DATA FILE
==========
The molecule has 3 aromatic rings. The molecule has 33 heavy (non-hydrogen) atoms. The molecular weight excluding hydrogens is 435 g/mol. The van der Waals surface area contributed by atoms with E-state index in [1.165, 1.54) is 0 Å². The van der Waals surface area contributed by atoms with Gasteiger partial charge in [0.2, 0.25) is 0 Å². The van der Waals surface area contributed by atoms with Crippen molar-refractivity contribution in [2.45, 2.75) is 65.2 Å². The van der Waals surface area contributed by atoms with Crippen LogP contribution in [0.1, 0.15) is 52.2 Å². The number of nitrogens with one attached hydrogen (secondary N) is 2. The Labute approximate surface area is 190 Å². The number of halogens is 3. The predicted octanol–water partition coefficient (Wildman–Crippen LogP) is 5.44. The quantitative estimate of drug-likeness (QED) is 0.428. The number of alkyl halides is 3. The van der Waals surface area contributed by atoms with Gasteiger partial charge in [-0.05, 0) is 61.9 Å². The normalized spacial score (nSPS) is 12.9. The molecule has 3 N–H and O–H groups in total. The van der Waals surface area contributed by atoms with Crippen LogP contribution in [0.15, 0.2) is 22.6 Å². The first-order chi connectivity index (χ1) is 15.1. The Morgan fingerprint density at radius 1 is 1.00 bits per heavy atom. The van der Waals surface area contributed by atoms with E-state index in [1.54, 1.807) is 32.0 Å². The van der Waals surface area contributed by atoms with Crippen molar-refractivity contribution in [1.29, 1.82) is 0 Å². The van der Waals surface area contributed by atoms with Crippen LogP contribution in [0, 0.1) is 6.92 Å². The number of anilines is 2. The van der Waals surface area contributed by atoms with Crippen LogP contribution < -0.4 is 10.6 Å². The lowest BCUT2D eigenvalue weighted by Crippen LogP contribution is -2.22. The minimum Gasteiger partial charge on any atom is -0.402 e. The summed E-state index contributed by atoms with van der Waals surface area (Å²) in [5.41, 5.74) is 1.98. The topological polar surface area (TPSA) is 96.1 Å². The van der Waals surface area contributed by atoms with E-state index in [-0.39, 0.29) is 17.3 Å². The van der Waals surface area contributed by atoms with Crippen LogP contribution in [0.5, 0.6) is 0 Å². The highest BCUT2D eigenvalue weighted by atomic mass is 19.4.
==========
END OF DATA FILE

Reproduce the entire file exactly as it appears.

The molecule has 3 aromatic rings. The molecule has 33 heavy (non-hydrogen) atoms. The molecular weight excluding hydrogens is 435 g/mol. The van der Waals surface area contributed by atoms with E-state index in [1.165, 1.54) is 0 Å². The van der Waals surface area contributed by atoms with Gasteiger partial charge in [0.2, 0.25) is 0 Å². The van der Waals surface area contributed by atoms with Crippen molar-refractivity contribution in [2.45, 2.75) is 65.2 Å². The van der Waals surface area contributed by atoms with Crippen LogP contribution in [0.1, 0.15) is 52.2 Å². The number of nitrogens with one attached hydrogen (secondary N) is 2. The Labute approximate surface area is 190 Å². The number of halogens is 3. The predicted octanol–water partition coefficient (Wildman–Crippen LogP) is 5.44. The quantitative estimate of drug-likeness (QED) is 0.428. The number of alkyl halides is 3. The van der Waals surface area contributed by atoms with Gasteiger partial charge in [-0.05, 0) is 61.9 Å². The normalized spacial score (nSPS) is 12.9. The molecule has 3 N–H and O–H groups in total. The van der Waals surface area contributed by atoms with Crippen LogP contribution in [0.15, 0.2) is 22.6 Å². The first-order chi connectivity index (χ1) is 15.1. The Morgan fingerprint density at radius 1 is 1.00 bits per heavy atom. The van der Waals surface area contributed by atoms with E-state index in [1.54, 1.807) is 32.0 Å². The van der Waals surface area contributed by atoms with Crippen molar-refractivity contribution in [1.29, 1.82) is 0 Å². The van der Waals surface area contributed by atoms with Crippen LogP contribution in [0, 0.1) is 6.92 Å². The number of anilines is 2. The van der Waals surface area contributed by atoms with Crippen LogP contribution < -0.4 is 10.6 Å². The lowest BCUT2D eigenvalue weighted by Crippen LogP contribution is -2.22. The minimum Gasteiger partial charge on any atom is -0.402 e. The summed E-state index contributed by atoms with van der Waals surface area (Å²) in [5.41, 5.74) is 1.98. The topological polar surface area (TPSA) is 96.1 Å². The van der Waals surface area contributed by atoms with E-state index in [-0.39, 0.29) is 17.3 Å². The van der Waals surface area contributed by atoms with Crippen LogP contribution in [0.5, 0.6) is 0 Å². The highest BCUT2D eigenvalue weighted by atomic mass is 19.4.